To get into YAC, which focuses on 18-to-25-year-olds with felony charges, Kane had to agree to go to court regularly to check in with Judge Chan and a case manager. There, she self-reports a number (zero to 10) evaluating her progress and is assigned a color (red, yellow, or green) assessing her risk of getting back into trouble. Chan checks up on Kane’s job (an apprenticeship with the San Francisco Iron Workers Union) and asks about her sleep schedule with the baby. She also has to attend therapy sessions to help manage her stress and emotional needs, a common requirement for offenders. If she finishes the program without reoffending, she has a good chance of seeing all three charges dismissed from her record. (Participants will typically spend 12 to 18 months in the program, depending on their progress and original criminal charges.)

Judge Chan was the supervising judge of San Francisco’s Criminal Court and has presided over YAC since it began. Most of the cases he sees involve property crime, including grand theft and robbery, and the defendants often are homeless, struggle with addiction, or have grown up around violence. Nevertheless, Chan says, their habits are still malleable. “I look at it as the last, best chance to stop someone from being involved in the justice system,” he says. “We want people not to come back. That’s the goal here.”

As a court focused specifically on young adults, YAC represents a softening in the national dialogue about how to help young people in the criminal justice system. Nationally, 78 percent of 18-to-24-year-olds who are incarcerated are rearrested after release, and half go back to prison. In response to these dismal figures, nascent alternative juvenile courts and diversion programs have sprouted up around the country. YAC, however, is the only program to wrap extensive services and therapy around some of a city’s most challenging cases.

Vincent Schiraldi, now a senior research fellow at Harvard’s Kennedy School, is the former commissioner of the New York City Department of Probation and directed juvenile corrections in Washington, D.C. He has paid close attention to YAC since it first emerged. “A lot of places are willing to start up specialty courts for the lightest and most tractable clients in their system,” Schiraldi says. “San Francisco went straight for the more difficult and more challenging cases. A lot of places don’t want to touch that.” However, given the growing trend of offering young adults alternative court programs, Schiraldi says he expects to see programs like YAC replicated elsewhere.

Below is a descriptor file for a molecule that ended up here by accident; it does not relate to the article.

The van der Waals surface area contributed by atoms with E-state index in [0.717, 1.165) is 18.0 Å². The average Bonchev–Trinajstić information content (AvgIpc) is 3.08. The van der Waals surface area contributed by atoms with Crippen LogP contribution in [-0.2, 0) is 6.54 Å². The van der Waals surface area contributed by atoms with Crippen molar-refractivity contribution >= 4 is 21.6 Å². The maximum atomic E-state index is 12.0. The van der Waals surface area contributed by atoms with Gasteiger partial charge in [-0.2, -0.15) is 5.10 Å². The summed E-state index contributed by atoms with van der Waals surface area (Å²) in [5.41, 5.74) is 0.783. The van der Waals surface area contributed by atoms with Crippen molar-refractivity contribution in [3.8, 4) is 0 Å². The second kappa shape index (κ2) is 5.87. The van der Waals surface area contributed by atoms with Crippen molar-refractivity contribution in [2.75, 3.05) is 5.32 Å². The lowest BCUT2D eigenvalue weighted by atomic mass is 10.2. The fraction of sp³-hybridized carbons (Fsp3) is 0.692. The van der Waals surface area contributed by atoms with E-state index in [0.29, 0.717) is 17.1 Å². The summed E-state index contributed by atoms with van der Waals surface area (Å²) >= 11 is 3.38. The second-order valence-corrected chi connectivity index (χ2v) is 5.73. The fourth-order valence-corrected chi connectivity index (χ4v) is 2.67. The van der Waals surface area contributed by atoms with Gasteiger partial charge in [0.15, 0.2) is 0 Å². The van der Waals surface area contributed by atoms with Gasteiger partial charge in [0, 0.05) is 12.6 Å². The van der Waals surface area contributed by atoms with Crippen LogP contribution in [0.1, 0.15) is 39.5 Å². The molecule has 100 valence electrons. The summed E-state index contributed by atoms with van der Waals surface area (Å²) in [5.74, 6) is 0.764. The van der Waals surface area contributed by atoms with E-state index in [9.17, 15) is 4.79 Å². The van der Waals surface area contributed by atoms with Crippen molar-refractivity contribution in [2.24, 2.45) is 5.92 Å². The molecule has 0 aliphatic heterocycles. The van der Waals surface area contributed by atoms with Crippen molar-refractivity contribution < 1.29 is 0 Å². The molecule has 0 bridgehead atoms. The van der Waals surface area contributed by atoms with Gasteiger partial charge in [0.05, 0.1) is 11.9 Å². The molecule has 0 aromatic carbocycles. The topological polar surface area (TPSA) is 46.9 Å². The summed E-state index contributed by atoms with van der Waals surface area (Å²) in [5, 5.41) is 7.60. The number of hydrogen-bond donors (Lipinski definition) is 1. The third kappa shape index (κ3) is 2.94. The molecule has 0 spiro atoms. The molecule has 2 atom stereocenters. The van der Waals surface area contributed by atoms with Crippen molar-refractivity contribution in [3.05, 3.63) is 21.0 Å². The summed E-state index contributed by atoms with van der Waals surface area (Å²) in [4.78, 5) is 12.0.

The initial results from San Francisco’s pilot look promising. When they started YAC, case managers and court administrators made a loose estimate that about half the participants would make it through the program. But one year in, over 66 percent of participants have kept with it. The other third of offenders were removed from the program either because they got caught up in another crime or because they didn’t show enough effort. Chan knows these losses are inevitable, but he says he does everything in his power to keep people from reaching that point. “There’s going to be failure. There’s going to be setbacks. That’s the very nature of it,” he says. “But we’re not going to pass people on to another phase until they’re healthy.”

Back in the courtroom, other defendants filter in, filling up the back three rows of chairs. Of the two dozen here today, most are young men. Those who are still in custody are escorted in through a side door, clad in orange sweat suits, shackled at their hands and feet. As they come up to the podium with their case managers, Chan keeps the exchanges informal. He doesn’t want to add to their stress. His goal, he says, is to “just let them know there’s someone in their corner.”

“What’s going on with your GED?” Chan asks a defendant. “You’re still working two jobs?” He asks one guy about his progress toward a driver’s license and another if he was able to find a place to live. At times he’s stern: “Are you charging your ankle monitor? If you don’t do what I ask, I have to punish you for it.” Other times, he pries the way a nosy dad might: “I’ve got to ask you, what were you drinking when I saw you on the steps? Was it a Slurpee?”

When it’s Kane’s turn, Chan carefully reviews her file and asks about her baby. He seems pleased with her progress. “Ms. Kane, you are a perfect 10. Which means it’s the highest rating you can possibly get. Keep up the good work, and hopefully you’ll get some more rest.”


Originally published in the October issue of San Francisco